Truth: 'Borat' will hurt 'Fiction'


Poor Will Ferrell. The popular comedic actor and proven boxoffice draw has taken a big risk with "Stranger Than Fiction."

Playing against type as Harold Crick, a sad sack who hears voices in his head, Ferrell has received high marks in early reviews, as have co-stars Emma Thompson and Dustin Hoffman. But a little movie called "Borat" is likely to steal the thunder from Ferrell and "Fiction." 20th Century Fox's "Borat" -- on its way to becoming a comedic phenomenon considering its stellar opening bow of $26 million from just 837 theaters -- has created something of a black hole for all other films bowing this weekend.

Expanding to 2,566 theaters today, "Borat" also is likely to eat up some of the grosses that would have gone to Fox's new entry, Ridley Scott's "A Good Year," starring Russell Crowe. Industry insiders are pegging the second-week grosses for "Borat" in the $30 million range. Coming off a phenomenal first-weekend bow that saw a per-theater average of $31,607, the R-rated film surely will dominate the boxoffice. Starring Sacha Baron Cohen, who has been likened to a modern-day combination of Peter Sellers and Andy Kaufman, "Borat's" midweek numbers have remained strong, averaging

$3 million each day.

That's not to say that Sony Pictures isn't trying with "Fiction." Directed by Marc Forster and based on a screenplay by Zach Helm, the film won early accolades at the Toronto International Film Festival in September. Bowing in 2,264 theaters, the PG-13 film centers on Crick, an IRS auditor who suddenly finds that his thoughts and actions are being narrated by a voice in his head. Praised for its smart script and strong performances, the film could open decently and hold on through a crowded end-of-year moviegoing season. Insiders are predicting the film will bow in the $8 million-$10 million range but could get into the low teens.

That's about the same number many are predicting for "A Good Year." Crowe also plays against type as a romantic lead in the PG-13 drama set in Provence, France. Opening in 2,066 theaters, the Fox 2000 film centers on a high-powered British trader (Crowe) who learns that his uncle has left him a vineyard in France. "Year," which co-stars Albert Finney, Freddie Highmore and Archie Panjabi, is based on the novel written by Scott's friend and Provence neighbor Peter Mayle. It evokes similar themes to Buena Vista's "Under the Tuscan Sun," which bowed to $9.7 million in 2003. Expect similar numbers for the beautifully photographed "Year."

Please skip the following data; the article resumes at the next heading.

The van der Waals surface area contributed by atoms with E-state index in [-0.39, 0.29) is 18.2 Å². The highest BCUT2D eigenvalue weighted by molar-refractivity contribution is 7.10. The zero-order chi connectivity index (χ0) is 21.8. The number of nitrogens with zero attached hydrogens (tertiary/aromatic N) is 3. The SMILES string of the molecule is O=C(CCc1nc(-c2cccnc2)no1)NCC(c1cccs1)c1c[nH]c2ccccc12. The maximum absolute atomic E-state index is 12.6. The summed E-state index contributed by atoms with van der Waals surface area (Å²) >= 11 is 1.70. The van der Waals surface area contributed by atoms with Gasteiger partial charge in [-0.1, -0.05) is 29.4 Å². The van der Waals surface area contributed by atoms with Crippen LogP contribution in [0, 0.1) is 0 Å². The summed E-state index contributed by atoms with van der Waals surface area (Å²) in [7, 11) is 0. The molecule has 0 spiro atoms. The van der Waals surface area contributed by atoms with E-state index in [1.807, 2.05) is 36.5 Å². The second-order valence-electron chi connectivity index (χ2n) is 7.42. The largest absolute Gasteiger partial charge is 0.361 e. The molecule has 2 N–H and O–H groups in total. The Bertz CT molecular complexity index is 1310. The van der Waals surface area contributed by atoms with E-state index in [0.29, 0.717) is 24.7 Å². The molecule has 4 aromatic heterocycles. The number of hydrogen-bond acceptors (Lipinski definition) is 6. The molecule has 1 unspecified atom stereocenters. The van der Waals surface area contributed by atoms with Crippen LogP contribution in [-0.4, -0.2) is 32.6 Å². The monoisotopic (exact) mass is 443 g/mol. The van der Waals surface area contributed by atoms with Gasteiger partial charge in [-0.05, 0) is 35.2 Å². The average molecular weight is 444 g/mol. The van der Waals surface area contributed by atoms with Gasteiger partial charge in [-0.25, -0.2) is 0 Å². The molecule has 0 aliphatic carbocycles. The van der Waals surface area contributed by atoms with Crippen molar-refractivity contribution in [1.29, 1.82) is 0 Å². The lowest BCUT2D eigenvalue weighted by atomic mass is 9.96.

Focus Features will open Rogue Pictures' "The Return" in 1,986 theaters. Starring horror queen Sarah Michelle Gellar, the PG-13 film from Asif Kapadia ("The Warrior") centers on a woman who is troubled by vivid nightmares about the murder of a woman she has never met. It is expected to bow to single-digit millions.

MGM is going to be busy this weekend. The distributor will open Bauer Martinez's "Harsh Times" in 956 theaters. A high-profile acquisition out of last year's Toronto fest, the film comes from "Training Day" screenwriter David Ayer, making his directorial debut, and stars Christian Bale and Freddy Rodriguez. The gritty, R-rated drama centers on an Iraq War vet (Bale) who, upon being turned down for a job with the LAPD, recruits his childhood friend (Rodriguez) for a joyride through Los Angeles. Eva Longoria co-stars.

MGM also will open "Copying Beethoven" in limited release. The PG-13 film, from Sidney Kimmel Entertainment, stars Ed Harris as the composer in the last year of his life. Agnieszka Holland directs, and Diane Kruger co-stars.

Picturehouse will open "Fur: An Imaginary Portrait of Diane Arbus" on four screens in Los Angeles and New York. The film from director Steven Shainberg ("Secretary") stars Nicole Kidman and Robert Downey Jr.

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